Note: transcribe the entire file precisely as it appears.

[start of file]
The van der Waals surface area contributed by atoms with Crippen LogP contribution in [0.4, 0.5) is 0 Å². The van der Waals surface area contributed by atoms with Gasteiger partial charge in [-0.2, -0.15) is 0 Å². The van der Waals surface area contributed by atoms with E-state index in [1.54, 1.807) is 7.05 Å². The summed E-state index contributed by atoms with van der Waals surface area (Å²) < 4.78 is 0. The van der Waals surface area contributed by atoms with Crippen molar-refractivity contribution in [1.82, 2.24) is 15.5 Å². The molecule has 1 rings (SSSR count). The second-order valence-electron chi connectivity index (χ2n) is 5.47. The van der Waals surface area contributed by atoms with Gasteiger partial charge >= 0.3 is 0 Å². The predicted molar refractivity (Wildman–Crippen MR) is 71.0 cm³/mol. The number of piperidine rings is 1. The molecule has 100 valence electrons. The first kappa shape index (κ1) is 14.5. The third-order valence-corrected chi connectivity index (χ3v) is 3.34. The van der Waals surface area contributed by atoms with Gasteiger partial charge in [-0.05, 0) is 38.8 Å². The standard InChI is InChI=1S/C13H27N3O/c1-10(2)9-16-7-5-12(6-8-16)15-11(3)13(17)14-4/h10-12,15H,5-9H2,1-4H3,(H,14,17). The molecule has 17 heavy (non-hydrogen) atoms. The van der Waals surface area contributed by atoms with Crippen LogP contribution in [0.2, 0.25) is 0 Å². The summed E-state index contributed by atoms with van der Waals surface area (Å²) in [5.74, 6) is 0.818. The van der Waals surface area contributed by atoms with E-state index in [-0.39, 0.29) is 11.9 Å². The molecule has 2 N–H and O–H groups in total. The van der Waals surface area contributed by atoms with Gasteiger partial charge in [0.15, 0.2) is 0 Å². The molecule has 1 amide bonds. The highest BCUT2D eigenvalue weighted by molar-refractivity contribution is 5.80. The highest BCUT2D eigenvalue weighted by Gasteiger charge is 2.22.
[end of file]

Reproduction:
The van der Waals surface area contributed by atoms with Crippen LogP contribution in [0.4, 0.5) is 0 Å². The van der Waals surface area contributed by atoms with Gasteiger partial charge in [-0.2, -0.15) is 0 Å². The van der Waals surface area contributed by atoms with E-state index in [1.54, 1.807) is 7.05 Å². The summed E-state index contributed by atoms with van der Waals surface area (Å²) < 4.78 is 0. The van der Waals surface area contributed by atoms with Crippen molar-refractivity contribution in [1.82, 2.24) is 15.5 Å². The molecule has 1 rings (SSSR count). The second-order valence-electron chi connectivity index (χ2n) is 5.47. The van der Waals surface area contributed by atoms with Gasteiger partial charge >= 0.3 is 0 Å². The predicted molar refractivity (Wildman–Crippen MR) is 71.0 cm³/mol. The number of piperidine rings is 1. The molecule has 100 valence electrons. The first kappa shape index (κ1) is 14.5. The third-order valence-corrected chi connectivity index (χ3v) is 3.34. The van der Waals surface area contributed by atoms with Gasteiger partial charge in [-0.05, 0) is 38.8 Å². The standard InChI is InChI=1S/C13H27N3O/c1-10(2)9-16-7-5-12(6-8-16)15-11(3)13(17)14-4/h10-12,15H,5-9H2,1-4H3,(H,14,17). The molecule has 17 heavy (non-hydrogen) atoms. The van der Waals surface area contributed by atoms with Crippen LogP contribution in [0.2, 0.25) is 0 Å². The summed E-state index contributed by atoms with van der Waals surface area (Å²) in [5.74, 6) is 0.818. The van der Waals surface area contributed by atoms with E-state index in [-0.39, 0.29) is 11.9 Å². The molecule has 2 N–H and O–H groups in total. The van der Waals surface area contributed by atoms with Gasteiger partial charge in [0.15, 0.2) is 0 Å². The molecule has 1 amide bonds. The highest BCUT2D eigenvalue weighted by molar-refractivity contribution is 5.80. The highest BCUT2D eigenvalue weighted by Gasteiger charge is 2.22.